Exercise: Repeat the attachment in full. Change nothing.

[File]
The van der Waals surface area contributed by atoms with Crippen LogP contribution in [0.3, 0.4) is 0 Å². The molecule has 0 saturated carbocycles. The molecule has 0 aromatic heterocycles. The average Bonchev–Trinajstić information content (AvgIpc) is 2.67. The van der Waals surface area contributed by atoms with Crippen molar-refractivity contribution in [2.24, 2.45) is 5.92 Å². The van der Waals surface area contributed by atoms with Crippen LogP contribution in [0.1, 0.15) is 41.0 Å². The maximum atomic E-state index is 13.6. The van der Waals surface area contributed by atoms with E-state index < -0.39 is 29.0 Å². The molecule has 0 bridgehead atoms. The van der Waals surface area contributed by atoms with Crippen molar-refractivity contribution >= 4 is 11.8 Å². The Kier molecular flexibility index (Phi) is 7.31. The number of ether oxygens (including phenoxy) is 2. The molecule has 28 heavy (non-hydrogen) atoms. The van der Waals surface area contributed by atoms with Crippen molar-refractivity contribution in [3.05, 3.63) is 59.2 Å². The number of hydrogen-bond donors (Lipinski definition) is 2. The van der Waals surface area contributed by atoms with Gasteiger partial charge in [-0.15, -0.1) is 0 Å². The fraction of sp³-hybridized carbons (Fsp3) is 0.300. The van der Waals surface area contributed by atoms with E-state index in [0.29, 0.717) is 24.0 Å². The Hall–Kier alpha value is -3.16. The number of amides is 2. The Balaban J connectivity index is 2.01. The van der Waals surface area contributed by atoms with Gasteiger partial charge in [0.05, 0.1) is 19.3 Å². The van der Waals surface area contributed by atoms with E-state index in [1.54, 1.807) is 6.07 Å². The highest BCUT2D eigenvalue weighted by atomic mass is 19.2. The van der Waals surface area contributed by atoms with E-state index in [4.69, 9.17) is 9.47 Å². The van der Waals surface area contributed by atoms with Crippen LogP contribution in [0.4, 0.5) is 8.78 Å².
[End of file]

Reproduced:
The van der Waals surface area contributed by atoms with Crippen LogP contribution in [0.3, 0.4) is 0 Å². The molecule has 0 saturated carbocycles. The molecule has 0 aromatic heterocycles. The average Bonchev–Trinajstić information content (AvgIpc) is 2.67. The van der Waals surface area contributed by atoms with Crippen molar-refractivity contribution in [2.24, 2.45) is 5.92 Å². The van der Waals surface area contributed by atoms with Crippen LogP contribution in [0.1, 0.15) is 41.0 Å². The maximum atomic E-state index is 13.6. The van der Waals surface area contributed by atoms with E-state index < -0.39 is 29.0 Å². The molecule has 0 bridgehead atoms. The van der Waals surface area contributed by atoms with Crippen molar-refractivity contribution >= 4 is 11.8 Å². The Kier molecular flexibility index (Phi) is 7.31. The number of ether oxygens (including phenoxy) is 2. The molecule has 28 heavy (non-hydrogen) atoms. The van der Waals surface area contributed by atoms with Crippen molar-refractivity contribution in [3.05, 3.63) is 59.2 Å². The number of hydrogen-bond donors (Lipinski definition) is 2. The van der Waals surface area contributed by atoms with Gasteiger partial charge in [-0.15, -0.1) is 0 Å². The fraction of sp³-hybridized carbons (Fsp3) is 0.300. The van der Waals surface area contributed by atoms with E-state index in [0.29, 0.717) is 24.0 Å². The Hall–Kier alpha value is -3.16. The number of amides is 2. The Balaban J connectivity index is 2.01. The van der Waals surface area contributed by atoms with Gasteiger partial charge in [0.05, 0.1) is 19.3 Å². The van der Waals surface area contributed by atoms with E-state index in [1.54, 1.807) is 6.07 Å². The highest BCUT2D eigenvalue weighted by atomic mass is 19.2. The van der Waals surface area contributed by atoms with E-state index in [4.69, 9.17) is 9.47 Å². The van der Waals surface area contributed by atoms with Crippen LogP contribution in [0.4, 0.5) is 8.78 Å².